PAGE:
Archive for December 2002
“Wrap-around” experiment a total success: I stayed awake from 2PM on Saturday to 7PM on Sunday, using reasonable amounts of coffee and small meals. This meant that I woke up at 6:30 this morning, ready to go.
I have a little time before work, so I’m browsing through a New Scientist magazine I bought earlier this month. It’s a good starting point for various interesting topics, though definitely a popular science rag, so it can be a bit shallow. I don’t buy it regularly, but the ones I did each had at least one subject that I would like to look into more deeply. An item of trivia from this issue: if you add up all the members of the three political parties in the UK, they are vastly outnumbered by the membership of the Royal Society for the Protection of Birds (RSPB). Good. Don’t vote: it only encourages the bastards.
Now off to work. I think I’m working every day this week, even New Year’s Day, but we shall see.
Watching – while typing this – a film I first saw not long after it came out in 1981: Escape From New York, directed by John Carpenter. It’s set in 1997, but the set designers suffered from a slight lack of imagination when it came to the hardware, shall we say? Even five years ago, a countdown timer on your wrist didn’t weight a pound and feature a bright red LED display, even in the movies. They certainly didn’t anticipate cell phone technology at all – must have seemed too much like science fiction. I haven’t seen the latest James Bond film, but it now features communication gadgets which were once beyond Q’s imagination, even in the 80′s.
Like just about everyone else, I have a theory about culture. Mine will probably sound overly simplistic to any serious culturist, but here goes anyway: for culture to grow and thrive, I think that the main requirement an excess of resources, used inefficiently. Most of the things we associate with culture are wasteful and inefficient.
How many trees are cut down to feed the printing presses for the books and papers I read? How much energy have I wasted in my life so far? I take several flights a year, travel on trains and buses, and little of it is really required. I don’t drive a car, but I enjoy motor sport such as Formula One, which is a complete waste of time, money, and resources. This laptop has more CPU power than all the computers in the world had in 1955, and although it uses almost no power in comparison, that is still coming from a power station powered by peat or coal. This web site, like 99.9% of all web sites, is totally unnecessary and without practical purpose.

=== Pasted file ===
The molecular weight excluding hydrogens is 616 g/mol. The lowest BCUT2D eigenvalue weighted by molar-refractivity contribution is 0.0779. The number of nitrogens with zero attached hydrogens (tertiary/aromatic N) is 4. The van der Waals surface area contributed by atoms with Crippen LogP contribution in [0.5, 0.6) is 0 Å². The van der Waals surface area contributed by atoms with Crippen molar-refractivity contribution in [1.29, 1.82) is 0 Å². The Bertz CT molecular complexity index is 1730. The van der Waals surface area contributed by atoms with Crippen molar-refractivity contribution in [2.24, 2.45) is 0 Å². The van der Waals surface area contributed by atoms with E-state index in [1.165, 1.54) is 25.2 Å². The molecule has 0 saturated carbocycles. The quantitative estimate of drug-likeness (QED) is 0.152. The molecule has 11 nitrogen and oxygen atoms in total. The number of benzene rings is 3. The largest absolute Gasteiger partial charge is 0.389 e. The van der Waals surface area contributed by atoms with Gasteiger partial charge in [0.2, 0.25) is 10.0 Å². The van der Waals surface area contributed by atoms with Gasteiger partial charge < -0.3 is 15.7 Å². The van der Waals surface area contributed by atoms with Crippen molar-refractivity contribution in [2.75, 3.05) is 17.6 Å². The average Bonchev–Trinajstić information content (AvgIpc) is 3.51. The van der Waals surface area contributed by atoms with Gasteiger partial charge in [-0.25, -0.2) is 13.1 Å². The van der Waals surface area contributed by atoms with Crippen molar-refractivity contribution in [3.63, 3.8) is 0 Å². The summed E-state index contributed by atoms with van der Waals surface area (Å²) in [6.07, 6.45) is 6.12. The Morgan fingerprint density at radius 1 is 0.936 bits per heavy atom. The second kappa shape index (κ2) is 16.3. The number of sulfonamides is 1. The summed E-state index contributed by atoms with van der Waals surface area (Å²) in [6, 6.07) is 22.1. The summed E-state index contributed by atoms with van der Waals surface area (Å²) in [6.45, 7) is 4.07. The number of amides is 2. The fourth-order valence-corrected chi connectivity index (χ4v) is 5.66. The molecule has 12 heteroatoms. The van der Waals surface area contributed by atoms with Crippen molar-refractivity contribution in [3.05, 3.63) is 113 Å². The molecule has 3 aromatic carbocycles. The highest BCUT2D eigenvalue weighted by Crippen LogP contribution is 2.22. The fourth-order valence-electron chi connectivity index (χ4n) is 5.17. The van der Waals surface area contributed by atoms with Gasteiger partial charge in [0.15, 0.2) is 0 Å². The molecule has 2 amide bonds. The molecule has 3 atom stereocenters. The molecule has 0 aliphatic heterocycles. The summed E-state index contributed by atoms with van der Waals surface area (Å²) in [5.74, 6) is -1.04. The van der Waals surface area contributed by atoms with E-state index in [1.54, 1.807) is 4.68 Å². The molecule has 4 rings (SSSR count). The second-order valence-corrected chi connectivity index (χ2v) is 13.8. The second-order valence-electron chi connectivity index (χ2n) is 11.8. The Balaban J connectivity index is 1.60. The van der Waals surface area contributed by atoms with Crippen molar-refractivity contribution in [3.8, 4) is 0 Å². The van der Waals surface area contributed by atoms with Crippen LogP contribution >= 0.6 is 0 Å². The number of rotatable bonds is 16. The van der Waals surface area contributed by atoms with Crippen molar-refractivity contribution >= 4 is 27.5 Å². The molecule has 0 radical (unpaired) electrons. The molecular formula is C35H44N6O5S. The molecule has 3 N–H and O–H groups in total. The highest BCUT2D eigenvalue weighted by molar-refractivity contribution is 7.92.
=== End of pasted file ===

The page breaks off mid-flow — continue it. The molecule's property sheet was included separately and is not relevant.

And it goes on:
And what about people paid money to do things that have no practical use whatsoever? A major reason why Britain has so many rock bands is “the dole”, so young people can be supported while getting their shit together. (I was on the dole for a while, but the taxes I paid when working in London reimbursed the government several times over.) Writers? Put them to work in the fields – people can’t eat books.
At the risk of stating the obvious: if we only did the things that were required, this would not be life, but merely survival.
I’m watching an interesting Discovery Channel documentary on the Pentagon. From the day that the War Department decided it was required, until construction started, took just over 2 months, an incredibly short approval process. Construction started on September 11, 1941, exactly 60 years before terrorists knocked a chunk out of one side, and there used to be a cafe in the central courtyard nicknamed “Ground Zero”.
Most of its systems are in need of major renovation after 60 years: to quote the chief renovation engineer: “whatever building ordinance you name, we’re not in compliance with it.” The section that was hit on September 11 2001 had been renovated, and some estimates suggest that the structural improvements saved over 4000 lives, both in the crash itself, and by the fact that the strengthened surrounding structure stayed in one piece long enough – 45 minutes – for people to get out.
My internal clock is still out of whack, resisting any attempts to wind it back, and I woke up at 2PM this afternoon. I’m going to try to “wrap around” this weekend, staying up tonight till as late tomorrow as possible, at least 2PM, preferably 6PM. More coffee, please…
Back to work again tomorrow, which is going to be a challenge, since staying up till 6am on Wednesday has thrown my internal clock out of alignment. I’ve done very little these past two days, not even going out. Christmas is not a formal celebration for me, but it’s a nice break from work routine, and there are even one or two good movies on TV among the usual “family” garbage.
I had no complaints or comments when I arrived back to work on Monday. I found that in the three working days I had been out of touch, one of my colleagues had resigned and left to go to work for a competitor, taking holidays in lieu of the 28-days notice time. Faced with that, I guess my attitude must seem entirely reasonable to management. This means that we have four fewer staff at the end of this year than we did at the start, and the work keeps on piling in.